Even the most cursory glance at the property sections of a local newspaper reveals that both rents and house prices in Dubai have gone up again at the start of the autumn season. Completed property is at a premium with construction delays hampering the supply chain and new expatriate arrivals growing by the day.
Taking a reality check in the Dubai real estate sector means a review of the columns of local papers to discover how rentals and property prices have been moving.
The start of September adverts reveals a firming of both rentals and property prices for completed homes. Only in the off-plan market are a few 'distressed' sales in evidence, perhaps a harbinger of future 'distressed' sales of completed property in the future but no consolation to somebody looking to rent or buy today.
Let us review how some benchmark properties stand up. The standard one-bedroom apartment in The Greens was Dhs820,000 in early summer, now the price is up by Dhs100,000. Rent for the same property is up from Dhs85,000 to Dhs90,000 plus.
Villas are harder to judge because there are now so few on the market and they move very fast. But with a check book handy a five-bedroom Meadows villa that sold for Dhs3.5 million earlier this summer might command Dhs4.2 million, though the rental is unchanged at around Dhs220,000.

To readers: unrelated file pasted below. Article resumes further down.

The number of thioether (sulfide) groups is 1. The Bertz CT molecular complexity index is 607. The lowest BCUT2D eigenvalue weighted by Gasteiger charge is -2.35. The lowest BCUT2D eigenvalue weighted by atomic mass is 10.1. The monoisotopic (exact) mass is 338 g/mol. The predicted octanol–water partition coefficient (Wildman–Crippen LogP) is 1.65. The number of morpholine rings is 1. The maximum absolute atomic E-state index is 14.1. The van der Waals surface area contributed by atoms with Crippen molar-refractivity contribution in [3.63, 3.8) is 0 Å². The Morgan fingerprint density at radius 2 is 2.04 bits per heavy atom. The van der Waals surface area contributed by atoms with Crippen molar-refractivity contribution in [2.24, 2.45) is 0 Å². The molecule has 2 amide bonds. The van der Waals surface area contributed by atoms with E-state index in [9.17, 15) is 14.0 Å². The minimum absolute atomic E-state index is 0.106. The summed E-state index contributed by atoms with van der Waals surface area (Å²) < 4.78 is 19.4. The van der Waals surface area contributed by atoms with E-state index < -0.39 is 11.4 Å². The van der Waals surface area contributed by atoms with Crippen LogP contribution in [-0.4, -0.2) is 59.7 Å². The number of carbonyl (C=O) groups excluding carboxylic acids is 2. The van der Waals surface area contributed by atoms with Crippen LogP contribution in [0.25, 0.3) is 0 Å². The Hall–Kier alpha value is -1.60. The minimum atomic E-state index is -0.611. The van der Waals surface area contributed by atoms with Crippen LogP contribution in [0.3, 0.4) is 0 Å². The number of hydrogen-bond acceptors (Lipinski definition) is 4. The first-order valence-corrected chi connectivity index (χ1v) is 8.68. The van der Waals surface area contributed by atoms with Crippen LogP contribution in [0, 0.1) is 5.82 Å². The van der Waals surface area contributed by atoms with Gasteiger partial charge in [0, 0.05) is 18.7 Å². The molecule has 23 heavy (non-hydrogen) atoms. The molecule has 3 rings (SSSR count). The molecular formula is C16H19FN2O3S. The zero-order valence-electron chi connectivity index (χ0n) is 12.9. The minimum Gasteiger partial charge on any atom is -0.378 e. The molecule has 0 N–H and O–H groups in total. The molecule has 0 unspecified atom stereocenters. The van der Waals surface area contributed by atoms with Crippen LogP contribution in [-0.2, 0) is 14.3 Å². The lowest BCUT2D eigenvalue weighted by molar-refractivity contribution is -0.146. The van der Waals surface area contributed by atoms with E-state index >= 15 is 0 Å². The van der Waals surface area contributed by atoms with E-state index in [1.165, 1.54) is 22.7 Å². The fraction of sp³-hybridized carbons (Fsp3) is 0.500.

Thus the Dubai property market is still moving upwards, and inflating living costs and more than outpacing the fall of the US dollar to which the UAE dirham is pegged.
Those deciding whether to rent or buy are caught in the classic top-of-the-cycle trap. Do they rent and take the risk that prices go yet higher before an inevitable correction? Or do they buy now and take the risk that the all too evident massive supply under construction suddenly undermines the marketplace?
The obvious delays in delivering finished product should allay fears on the last score. One person's construction delay is another person's price increase. And in the short term the shortage of supply of completed property at a peak time of demand – with the influx of new post-summer expatriates – leaves predictions a no-brainer.
Is Dubai still cheap?
But how much higher could house prices go? Could that Greens one-bedroom flat become worth $700,000 as it would be in London SW1? Or will it stay closer to the $250,000 level?
It has to be said that with Dubai white-collar salaries now on the way up and tax-free take home pay not so far short of London that you have to wonder why property prices are so low by comparison.
On the other hand, London has just been officially named as the most expensive place in the world for residential property, a title that usually precedes a big fall in valuations. Could it be that London property on the way down will be overtaken by Dubai on the way up? Unlikely but who can say what the future holds?